Bridget Everett didn’t want to make ‘Somebody Somewhere’ about ‘judgment or politics’
Comedian Bridget Everett said that she wanted to focus on more mature characters who are still finding their feet in her new HBO series “Somebody Somewhere” — since many other shows are all-about younger people.
“Speaking for myself, that’s when I woke up and that’s when my life clicked into gear,” Everett, 49, told The Post. “That’s when I became more successful. I stopped waiting tables in my 40s, and I think that’s the story of a lot of people around me. We’re all in our 40s and hustling. We’re not bold-faced names, and we’re all in an HBO show now — together.”
Premiering Sun. (Jan 16) at 10: 30 p.m., and executive-produced by the Duplass brothers, the seven-episode comedy series follows Sam (Everett, also an exec producer), a 40something woman who feels stuck in a rut in her hometown of Manhattan, Kansas.
By day, she has a boring job at a standardized testing grading center, frequently clashes with her family, mourns her sister Holly who died six months ago, spends lots of time alone and unsure that she is “friend material” and doesn’t do anything about her passion for singing. But, soon enough — when she befriends her co-worker Joel (Jeff Hiller) — she gets involved in a group of misfits and LGBTQ people who gather in a church after-hours for an unsanctioned “choir practice” to socialize, sing and perform onstage.
“Parts of it [are based on my life] [and] some of the themes, liked the dead sister and the love of singing and being from [Manhattan] Kansas. There are differences and similarities, but enough to help me stay emotionally connected as an untrained actor,” said Everett, best-known for her appearances on “Inside Amy Schumer” and her bawdy live cabaret shows.
“We didn’t want to do a ‘Singer goes to New York’ plot,” she said. “We wanted to do, ‘What happened if somebody like me stayed in a town like the place I grew up?’ I think her relationship to music is an interesting one. It’s sort of letting her dreams and the things that she loved slip by, and sort of waking up in her 40s and being like, ‘Oh, what happened?’”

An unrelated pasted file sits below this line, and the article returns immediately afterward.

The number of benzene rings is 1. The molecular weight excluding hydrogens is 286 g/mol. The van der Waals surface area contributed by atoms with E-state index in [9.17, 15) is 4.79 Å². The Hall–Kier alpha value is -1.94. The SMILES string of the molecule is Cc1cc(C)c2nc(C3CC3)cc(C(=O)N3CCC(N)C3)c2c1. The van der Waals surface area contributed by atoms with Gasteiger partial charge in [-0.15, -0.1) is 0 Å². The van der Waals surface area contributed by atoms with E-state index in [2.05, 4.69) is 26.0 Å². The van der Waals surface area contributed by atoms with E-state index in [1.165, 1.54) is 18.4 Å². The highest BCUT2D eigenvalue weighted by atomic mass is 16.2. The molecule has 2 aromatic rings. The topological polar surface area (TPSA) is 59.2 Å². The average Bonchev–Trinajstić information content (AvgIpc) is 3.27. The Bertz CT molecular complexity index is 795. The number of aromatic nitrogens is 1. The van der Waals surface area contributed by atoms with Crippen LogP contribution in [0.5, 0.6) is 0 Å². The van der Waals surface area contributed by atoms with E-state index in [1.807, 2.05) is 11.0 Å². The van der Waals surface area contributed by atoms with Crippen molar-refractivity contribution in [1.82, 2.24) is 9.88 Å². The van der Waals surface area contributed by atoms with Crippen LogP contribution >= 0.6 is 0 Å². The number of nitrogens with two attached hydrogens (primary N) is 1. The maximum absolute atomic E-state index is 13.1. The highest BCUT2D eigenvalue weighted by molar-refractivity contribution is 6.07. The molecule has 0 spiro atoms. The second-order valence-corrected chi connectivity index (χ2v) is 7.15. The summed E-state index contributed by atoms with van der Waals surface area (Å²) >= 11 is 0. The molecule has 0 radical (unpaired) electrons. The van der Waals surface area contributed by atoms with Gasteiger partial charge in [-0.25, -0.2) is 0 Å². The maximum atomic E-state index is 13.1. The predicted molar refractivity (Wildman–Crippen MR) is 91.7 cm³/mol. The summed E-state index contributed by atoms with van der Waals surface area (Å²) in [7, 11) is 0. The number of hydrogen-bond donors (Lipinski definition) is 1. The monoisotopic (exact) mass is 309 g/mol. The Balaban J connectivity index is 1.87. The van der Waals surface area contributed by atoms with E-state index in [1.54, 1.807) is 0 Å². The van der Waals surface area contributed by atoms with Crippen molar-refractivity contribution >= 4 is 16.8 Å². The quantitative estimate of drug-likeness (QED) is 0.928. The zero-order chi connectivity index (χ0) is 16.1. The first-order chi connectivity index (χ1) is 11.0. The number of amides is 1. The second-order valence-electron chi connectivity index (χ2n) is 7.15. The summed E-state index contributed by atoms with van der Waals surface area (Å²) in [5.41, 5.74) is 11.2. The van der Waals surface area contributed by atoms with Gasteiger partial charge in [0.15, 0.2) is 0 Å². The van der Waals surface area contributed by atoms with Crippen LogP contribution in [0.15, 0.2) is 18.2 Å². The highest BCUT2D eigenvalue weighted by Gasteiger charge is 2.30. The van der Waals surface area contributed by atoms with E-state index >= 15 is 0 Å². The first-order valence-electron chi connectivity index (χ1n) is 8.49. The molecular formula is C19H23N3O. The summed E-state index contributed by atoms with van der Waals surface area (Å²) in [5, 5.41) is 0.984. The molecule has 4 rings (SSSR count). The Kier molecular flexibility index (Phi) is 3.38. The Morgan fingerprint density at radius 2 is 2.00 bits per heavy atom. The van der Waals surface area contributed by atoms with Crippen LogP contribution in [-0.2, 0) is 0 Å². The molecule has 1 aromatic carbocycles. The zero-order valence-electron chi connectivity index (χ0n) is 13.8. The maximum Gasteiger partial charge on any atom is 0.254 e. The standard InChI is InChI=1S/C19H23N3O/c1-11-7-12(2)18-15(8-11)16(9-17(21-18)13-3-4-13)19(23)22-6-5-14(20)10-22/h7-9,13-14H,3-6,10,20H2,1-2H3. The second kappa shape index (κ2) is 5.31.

Co-star Jeff Hiller (“Unbreakable Kimmy Schmidt”) said that he could relate to his character, Joel, as well.
“We’ve seen queer characters feel oppressed in a place that isn’t necessarily a city, and we’ve seen queer characters in a city, but we’ve never seen real queer folks who live in a small town in the middle of America,” he said. “That’s what makes this sort of a unique story to tell. My character loves the church, and normally gay characters will hate the church, or are oppressed by the church. There are barely any shows about people in their 40s at all — and if there are, it’s about people who are having a hard time in their marriage, or something.”
Everett said that, since this is her first time as an executive producer, she got some advice from her pals in the industry.
“I talked to Sarah Jessica Parker about how to sort of stand on your own and take your power, take your space, make your voice at the table heard,” she said. “She really helped inform me and give me confidence to do that. Just because you’re the person on camera, doesn’t mean you don’t have something to contribute behind the camera.
“We didn’t want to make [the show] be about judgment or politics — I wanted it to feel like the people that I knew growing up in Kansas,” she said. “Little things, like feeling the military [presence], because I grew up next to Fort Riley. You want to feel the school, you want to feel the limestone buildings. I’m sure I’m still going to get s–t from some of my friends back home about how I didn’t nail this or nail that, but we really tried hard to make it as Kansas-y as we could.”
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